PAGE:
Toxin inhibition in C. crescentus VapBC1 is mediated by a flexible pseudo-palindromic protein motif and modulated by DNA binding.Bendtsen, K.L., Xu, K., Luckmann, M., Winther, K.S., Shah, S.A., Pedersen, C.N.S., Brodersen, D.E.
(2017) Nucleic Acids Res 45: 2875-2886
- PubMed: 27998932
- DOI: https://doi.org/10.1093/nar/gkw1266
- Primary Citation of Related Structures:
5K8J, 5L6L, 5L6M
- PubMed Abstract:
Expression of bacterial type II toxin-antitoxin (TA) systems is regulated at the transcriptional level through direct binding of the antitoxin to pseudo-palindromic sequences on operator DNA. In this context, the toxin functions as a co-repressor by stimulating DNA binding through direct interaction with the antitoxin ...
Expression of bacterial type II toxin-antitoxin (TA) systems is regulated at the transcriptional level through direct binding of the antitoxin to pseudo-palindromic sequences on operator DNA. In this context, the toxin functions as a co-repressor by stimulating DNA binding through direct interaction with the antitoxin. Here, we determine crystal structures of the complete 90 kDa heterooctameric VapBC1 complex from Caulobacter crescentus CB15 both in isolation and bound to its cognate DNA operator sequence at 1.6 and 2.7 Å resolution, respectively. DNA binding is associated with a dramatic architectural rearrangement of conserved TA interactions in which C-terminal extended structures of the antitoxin VapB1 swap positions to interlock the complex in the DNA-bound state. We further show that a pseudo-palindromic protein sequence in the antitoxin is responsible for this interaction and required for binding and inactivation of the VapC1 toxin dimer. Sequence analysis of 4127 orthologous VapB sequences reveals that such palindromic protein sequences are widespread and unique to bacterial and archaeal VapB antitoxins suggesting a general principle governing regulation of VapBC TA systems. Finally, a structure of C-terminally truncated VapB1 bound to VapC1 reveals discrete states of the TA interaction that suggest a structural basis for toxin activation in vivo.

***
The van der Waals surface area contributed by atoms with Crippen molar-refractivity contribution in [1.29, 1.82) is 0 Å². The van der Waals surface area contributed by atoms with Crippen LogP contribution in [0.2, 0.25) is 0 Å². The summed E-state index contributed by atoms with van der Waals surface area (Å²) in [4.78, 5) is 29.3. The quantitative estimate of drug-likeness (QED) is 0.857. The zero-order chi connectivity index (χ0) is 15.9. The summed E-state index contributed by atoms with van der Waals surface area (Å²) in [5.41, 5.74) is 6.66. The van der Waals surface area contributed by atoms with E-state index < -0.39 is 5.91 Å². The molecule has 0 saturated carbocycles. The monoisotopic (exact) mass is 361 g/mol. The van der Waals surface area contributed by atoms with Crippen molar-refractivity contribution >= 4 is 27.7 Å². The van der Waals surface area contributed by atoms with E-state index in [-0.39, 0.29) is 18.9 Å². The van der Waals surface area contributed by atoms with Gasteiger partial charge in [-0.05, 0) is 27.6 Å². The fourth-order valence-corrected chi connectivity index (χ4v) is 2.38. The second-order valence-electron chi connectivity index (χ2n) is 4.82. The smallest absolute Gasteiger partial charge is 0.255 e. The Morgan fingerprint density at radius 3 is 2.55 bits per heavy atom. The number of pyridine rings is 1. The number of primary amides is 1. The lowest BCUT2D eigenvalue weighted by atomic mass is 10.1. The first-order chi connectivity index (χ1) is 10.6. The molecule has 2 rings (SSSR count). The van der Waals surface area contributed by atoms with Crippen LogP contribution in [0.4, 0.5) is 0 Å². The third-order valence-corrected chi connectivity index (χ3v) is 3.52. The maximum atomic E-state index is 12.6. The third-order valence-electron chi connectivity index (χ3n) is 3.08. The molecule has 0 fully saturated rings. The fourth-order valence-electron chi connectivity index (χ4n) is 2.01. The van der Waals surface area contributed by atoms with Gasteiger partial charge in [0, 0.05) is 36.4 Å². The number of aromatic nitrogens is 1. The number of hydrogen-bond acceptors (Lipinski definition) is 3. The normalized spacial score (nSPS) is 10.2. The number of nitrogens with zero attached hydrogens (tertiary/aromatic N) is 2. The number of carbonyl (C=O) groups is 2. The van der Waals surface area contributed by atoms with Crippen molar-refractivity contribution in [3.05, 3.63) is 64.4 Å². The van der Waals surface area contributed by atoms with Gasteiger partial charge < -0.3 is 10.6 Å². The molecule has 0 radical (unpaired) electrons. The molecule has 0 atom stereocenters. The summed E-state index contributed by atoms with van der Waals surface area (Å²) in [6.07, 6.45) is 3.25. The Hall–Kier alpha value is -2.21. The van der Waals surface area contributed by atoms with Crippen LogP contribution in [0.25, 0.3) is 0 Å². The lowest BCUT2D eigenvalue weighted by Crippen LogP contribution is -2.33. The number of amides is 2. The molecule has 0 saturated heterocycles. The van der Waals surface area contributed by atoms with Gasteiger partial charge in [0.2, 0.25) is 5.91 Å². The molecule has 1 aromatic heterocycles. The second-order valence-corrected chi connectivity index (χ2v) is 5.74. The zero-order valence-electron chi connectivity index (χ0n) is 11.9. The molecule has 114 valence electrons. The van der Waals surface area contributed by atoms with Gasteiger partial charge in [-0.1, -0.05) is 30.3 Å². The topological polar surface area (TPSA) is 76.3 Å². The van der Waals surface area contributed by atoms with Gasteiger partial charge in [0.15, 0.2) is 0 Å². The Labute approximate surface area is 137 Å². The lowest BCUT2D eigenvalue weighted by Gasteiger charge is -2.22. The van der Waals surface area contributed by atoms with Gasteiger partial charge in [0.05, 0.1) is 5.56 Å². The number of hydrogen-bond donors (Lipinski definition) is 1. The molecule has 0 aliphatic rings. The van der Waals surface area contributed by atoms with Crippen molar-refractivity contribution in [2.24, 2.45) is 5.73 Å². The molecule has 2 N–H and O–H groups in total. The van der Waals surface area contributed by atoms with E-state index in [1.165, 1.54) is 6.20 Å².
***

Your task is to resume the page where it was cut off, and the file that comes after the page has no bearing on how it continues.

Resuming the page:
Department of Molecular Biology and Genetics, Aarhus University, Gustav Wieds Vej 10c, DK-8000 Aarhus C, Denmark.